For social media platforms, for instance, you’ll have to create social media posts and visuals to promote the product. Even then, different platforms may require different forms/styles of content.
If you plan to send out press releases, this is your time to get it ready and determine where, when, and how you’ll release it. Similarly, you may also need promotional content for your blog and email newsletter.
By the end of this step, you should have a working go-to-market strategy ready for your launch.
Launch phase: The launch plan
You’ve carefully prepared the launch plan, now it’s time to execute it. For a feature launch, launching the feature in-app may be enough. A new product launch, though, is often the most difficult.
Your first step will be building anticipation through the channels (ProductHunt, Twitter, Reddit, etc.) outlined in your plan. This is your time to release promotional content, newsletters, etc.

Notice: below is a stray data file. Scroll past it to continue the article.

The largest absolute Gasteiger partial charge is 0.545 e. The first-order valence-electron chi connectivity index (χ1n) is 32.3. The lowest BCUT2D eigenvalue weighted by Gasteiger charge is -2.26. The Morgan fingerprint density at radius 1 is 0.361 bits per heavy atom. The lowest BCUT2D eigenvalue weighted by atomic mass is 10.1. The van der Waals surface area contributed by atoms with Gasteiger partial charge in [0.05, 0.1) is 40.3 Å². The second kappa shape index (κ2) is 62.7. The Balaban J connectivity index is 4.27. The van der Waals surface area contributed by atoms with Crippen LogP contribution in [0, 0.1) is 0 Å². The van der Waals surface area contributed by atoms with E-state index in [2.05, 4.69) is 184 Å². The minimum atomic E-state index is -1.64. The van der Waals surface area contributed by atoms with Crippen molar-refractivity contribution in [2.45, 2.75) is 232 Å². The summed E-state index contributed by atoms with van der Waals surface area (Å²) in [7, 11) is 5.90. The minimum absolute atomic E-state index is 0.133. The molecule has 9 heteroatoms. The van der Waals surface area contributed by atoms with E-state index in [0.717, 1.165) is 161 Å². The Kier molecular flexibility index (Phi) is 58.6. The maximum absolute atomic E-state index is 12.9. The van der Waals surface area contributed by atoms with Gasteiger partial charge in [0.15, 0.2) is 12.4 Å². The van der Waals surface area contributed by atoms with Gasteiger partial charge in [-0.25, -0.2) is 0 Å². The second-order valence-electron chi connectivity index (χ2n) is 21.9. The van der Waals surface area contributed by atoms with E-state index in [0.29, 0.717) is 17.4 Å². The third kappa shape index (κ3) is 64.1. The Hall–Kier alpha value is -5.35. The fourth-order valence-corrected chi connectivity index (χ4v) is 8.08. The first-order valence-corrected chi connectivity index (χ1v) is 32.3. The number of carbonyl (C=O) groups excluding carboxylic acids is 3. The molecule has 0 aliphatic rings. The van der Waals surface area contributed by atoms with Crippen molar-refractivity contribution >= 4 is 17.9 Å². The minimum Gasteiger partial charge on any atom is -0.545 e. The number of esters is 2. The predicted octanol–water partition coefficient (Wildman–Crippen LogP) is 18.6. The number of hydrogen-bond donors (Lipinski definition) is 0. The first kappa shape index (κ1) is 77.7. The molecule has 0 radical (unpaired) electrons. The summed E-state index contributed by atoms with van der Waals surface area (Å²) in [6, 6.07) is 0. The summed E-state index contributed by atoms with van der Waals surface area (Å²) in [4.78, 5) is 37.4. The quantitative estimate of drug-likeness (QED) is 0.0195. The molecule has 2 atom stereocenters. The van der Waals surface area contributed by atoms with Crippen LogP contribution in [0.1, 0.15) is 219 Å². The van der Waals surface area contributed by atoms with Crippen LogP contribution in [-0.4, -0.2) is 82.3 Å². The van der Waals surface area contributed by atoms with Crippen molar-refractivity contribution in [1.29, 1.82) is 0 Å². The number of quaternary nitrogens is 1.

Everything leads to the big day when you finally make the product available to the world. In the days and weeks after the launch, maintaining momentum will be key. The more awareness you generate, the better.
Post-launch phase: Measure the product’s success
Finally, you’ve gotten the product in front of users, and the sign-ups have started rolling in. Now, it’s time to move on to the post-launch phase – a time for reflection and consolidation.
Evaluate the performance of your marketing campaigns
Thanks to the addition of modern software and technology, analyzing your marketing campaigns is a lot easier than ever. This important post-launch step helps you determine whether your campaigns were successful.
For example, you may have set a target of 1000 sign-ups within 30 days of launch, or a goal for 15% conversion on your ad campaigns.
This is the time to compare your performance to your targets. Did you achieve your goal? If not, dig deeper to find the flaw(s) in your strategy. Perhaps you may need to change your messaging, channel, format, etc.
Implement in-app onboarding to improve product adoption
Consolidation involves holding on to the success you’ve enjoyed. To do that, you must ensure that your new sign-ups fully adopt your product, becoming loyal, long-term customers.